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Flintable - I am an Allman

TL;DR : As code artisans, we rely heavily on static analyzers like PHP-CS-Fixer and ESLint. Digging-in where pre-set configurations fell short, we eventually found a coding partner in Prettier. But when formatting preferences didn't match, exploring ESLint's rules seemed right. The journey led us to create Flintable, a playground for ESLint rules - saving time, adding a additional layer a comfort.

Many coders, ourselves included, regularly and even constantly employ static analyzers. A little refresher for those unfamiliar with this term: the static analyzer checks the code without requiring its execution. It detects logical errors, typos, violations of convention, format drifts. Once integrated into your code editor, it becomes the invisible guardian of your work, unveiling the small human mistakes that might creep into your code.

Using a static analyzer has become mandatory for us. And not to hide it from you, given our positioning as PHP and JS developers, it's quite naturally that we’ve adopted PHP-CS-Fixer and : ESLint.

ESLint : weekly downloads [ 05 / 07 / 2023 ] : 29 011 349

We were quickly faced with a choice: opt for a pre-designed configuration template or dig into the analyzer documentation details to understand how it works and configure our working environment ourselves. Without much hesitation, we chose the former option. And it was a disaster.


	"root": true,

	"env": {

  	"node": true,

		"browser": true


	"extends": [ "eslint:recommended" ],

	"parserOptions": { "sourceType": "module" },

	"ignorePatterns": [ "**/node_modules/**/*" ],

 	"rules": {

		"brace-style": [ "error", "allman", { "allowSingleLine" : true } ],

		"indent": [ "error", 4, { "SwitchCase": 1 } ],

		"quotes": [ "error", "single" ],

		"semi": [ "error", "always" ]



Some rules were missing, despite using templates. It didn't take long before we made a change, dove into the documentation, and added another rule. Our configurations began to deviate from the pre-designed ones. Pandora's Box was now open.

The next problem quickly surfaced. Each developer has their unique coding style, their own rules. Apart from mistakes to avoid, warnings, and formatting vary. We therefore needed a common configuration.

The first step was to remove the rules we didn't have in common. This proved sufficient. Subsequently, we threw ourselves at the "opinionated" code formatters. One viewpoint to reach a consensus : Prettier

Prettier : weekly downloads [ 05 / 07 / 2023 ] : 26 073 751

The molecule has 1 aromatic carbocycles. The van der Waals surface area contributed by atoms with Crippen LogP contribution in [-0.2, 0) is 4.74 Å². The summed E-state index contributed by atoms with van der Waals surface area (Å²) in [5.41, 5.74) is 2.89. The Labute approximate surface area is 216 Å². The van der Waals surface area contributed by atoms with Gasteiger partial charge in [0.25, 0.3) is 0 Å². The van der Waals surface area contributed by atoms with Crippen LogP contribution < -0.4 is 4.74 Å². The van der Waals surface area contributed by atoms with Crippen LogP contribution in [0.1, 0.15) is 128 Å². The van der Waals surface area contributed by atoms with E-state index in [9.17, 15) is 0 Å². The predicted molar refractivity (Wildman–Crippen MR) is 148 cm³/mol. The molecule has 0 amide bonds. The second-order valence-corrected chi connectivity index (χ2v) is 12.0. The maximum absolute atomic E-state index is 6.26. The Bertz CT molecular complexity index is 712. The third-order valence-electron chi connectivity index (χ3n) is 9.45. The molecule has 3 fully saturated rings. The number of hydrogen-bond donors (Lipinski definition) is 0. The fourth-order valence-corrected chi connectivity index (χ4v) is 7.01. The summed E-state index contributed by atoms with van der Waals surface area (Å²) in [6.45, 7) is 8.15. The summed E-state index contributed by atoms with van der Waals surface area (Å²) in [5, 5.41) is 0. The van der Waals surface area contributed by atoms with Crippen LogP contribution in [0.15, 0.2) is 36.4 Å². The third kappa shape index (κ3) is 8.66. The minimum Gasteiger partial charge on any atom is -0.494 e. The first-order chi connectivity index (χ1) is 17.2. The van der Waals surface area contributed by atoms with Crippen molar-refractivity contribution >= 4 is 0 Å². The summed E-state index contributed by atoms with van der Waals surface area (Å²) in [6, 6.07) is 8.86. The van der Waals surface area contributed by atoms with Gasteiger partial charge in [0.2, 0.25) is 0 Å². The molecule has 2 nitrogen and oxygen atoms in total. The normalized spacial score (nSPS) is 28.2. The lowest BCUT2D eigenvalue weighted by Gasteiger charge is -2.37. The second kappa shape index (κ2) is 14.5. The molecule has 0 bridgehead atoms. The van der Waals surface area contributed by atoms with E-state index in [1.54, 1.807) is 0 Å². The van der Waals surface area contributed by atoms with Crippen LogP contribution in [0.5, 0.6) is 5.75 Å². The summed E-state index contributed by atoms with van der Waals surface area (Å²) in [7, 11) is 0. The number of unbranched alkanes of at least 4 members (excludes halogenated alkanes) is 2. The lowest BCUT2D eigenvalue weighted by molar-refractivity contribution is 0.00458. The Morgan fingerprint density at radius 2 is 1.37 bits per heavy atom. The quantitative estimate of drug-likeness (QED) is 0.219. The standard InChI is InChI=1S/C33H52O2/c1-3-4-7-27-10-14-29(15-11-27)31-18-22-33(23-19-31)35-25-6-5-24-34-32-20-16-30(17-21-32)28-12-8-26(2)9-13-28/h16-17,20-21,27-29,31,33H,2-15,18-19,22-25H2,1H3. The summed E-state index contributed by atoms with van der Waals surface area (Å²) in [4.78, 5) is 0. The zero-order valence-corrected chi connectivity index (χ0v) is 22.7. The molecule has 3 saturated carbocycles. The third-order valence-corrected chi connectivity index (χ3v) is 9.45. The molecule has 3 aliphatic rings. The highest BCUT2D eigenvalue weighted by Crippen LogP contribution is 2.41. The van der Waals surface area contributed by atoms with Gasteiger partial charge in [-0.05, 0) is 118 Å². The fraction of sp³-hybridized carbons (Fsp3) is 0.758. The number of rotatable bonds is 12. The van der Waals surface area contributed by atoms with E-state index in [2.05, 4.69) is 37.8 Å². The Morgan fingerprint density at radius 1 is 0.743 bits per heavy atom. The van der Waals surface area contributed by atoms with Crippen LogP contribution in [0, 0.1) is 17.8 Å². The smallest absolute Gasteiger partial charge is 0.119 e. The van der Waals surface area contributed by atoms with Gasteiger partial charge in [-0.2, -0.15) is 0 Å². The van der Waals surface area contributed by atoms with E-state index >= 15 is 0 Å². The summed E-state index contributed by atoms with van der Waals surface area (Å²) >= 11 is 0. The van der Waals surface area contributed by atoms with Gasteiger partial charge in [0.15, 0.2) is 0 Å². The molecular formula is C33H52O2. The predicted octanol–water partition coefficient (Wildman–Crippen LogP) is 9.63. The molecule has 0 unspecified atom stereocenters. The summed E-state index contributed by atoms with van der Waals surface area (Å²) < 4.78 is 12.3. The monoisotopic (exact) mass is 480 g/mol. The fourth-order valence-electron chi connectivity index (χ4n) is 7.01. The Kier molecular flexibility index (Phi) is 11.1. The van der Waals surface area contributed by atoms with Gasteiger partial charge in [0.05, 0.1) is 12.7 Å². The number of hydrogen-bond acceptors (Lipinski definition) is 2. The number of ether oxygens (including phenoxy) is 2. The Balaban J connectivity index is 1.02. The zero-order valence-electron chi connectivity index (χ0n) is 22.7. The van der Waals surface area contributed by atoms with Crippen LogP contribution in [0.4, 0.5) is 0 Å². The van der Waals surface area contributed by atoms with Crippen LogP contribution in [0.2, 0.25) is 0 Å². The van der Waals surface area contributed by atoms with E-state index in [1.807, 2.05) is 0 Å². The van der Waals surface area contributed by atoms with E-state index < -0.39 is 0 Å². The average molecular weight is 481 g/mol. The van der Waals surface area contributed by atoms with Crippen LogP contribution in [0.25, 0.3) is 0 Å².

Unfortunately, I am an Allman [this is not my issue ] :

Flintable - I am an Allman Issue image

Flintable - I am an Allman Issue image

TL;DR: Prettier does not allow me to format my code in the Allman style, an essential option for me. Therefore, I had to disable the Prettier option and reactivate the ESLint option.

So we come back to reconfiguring ESLint behind Prettier. Or to no longer use Prettier.

Everyone makes their little choice. We, on our side, decide to dig deeper into the ESLint rules. And even more, why not propose a playground to test them, inspired by the ESLint Playground. But beware, they will necessarily be fixable rules, or nothing moves: Flintable.

Internally, we discover new rules, we implement them, we save time, we feel more comfortable with our working environment. We are delighted.

Having done it for ourselves, why not share it. This grants us the opportunity to receive feedback.

However, there are still a few challenges to overcome:

- Make a full setup of your configuration file in the playground.

- Adjusting the configuration file for each new project. If you're not planning to use the same stack, a simple copy-paste won't do.

- Creating code following your style locally while adhering to certain conventions online.

- Detecting and rectifying any errors in your linter's configuration.

Our work tools, such as Prettier, not only serve us, they shine, and their popularity proves it. As some would say: "There are other things to do than worry about code formatting, the goal is to code," and to a certain extent, they're right. However, if one must code, why not do it in one's own way.

In 2020, ESlint made the decision to stop incorporating new formatting rules. The reason is straightforward: unlike lint rules, formatting is not regulated by coding conventions. In other words, each developer has their own way of arranging their code, which makes it challenging for ESLint to meet the expectations of all users. For this, ESLint offers tools to create your own rules. Just imagine the potential.

Let's not hide it, developers are also artists, our brushes are our keyboards. Our blank canvas, our virgin code editor, all that remains is to code in our style. While remaining modest of course.

Links :

ESLint - Pluggable JavaScript Linter

ESLint Playground - ESLint - Pluggable JavaScript Linter

Prettier · Opinionated Code Formatter


JavaScript Standard Style


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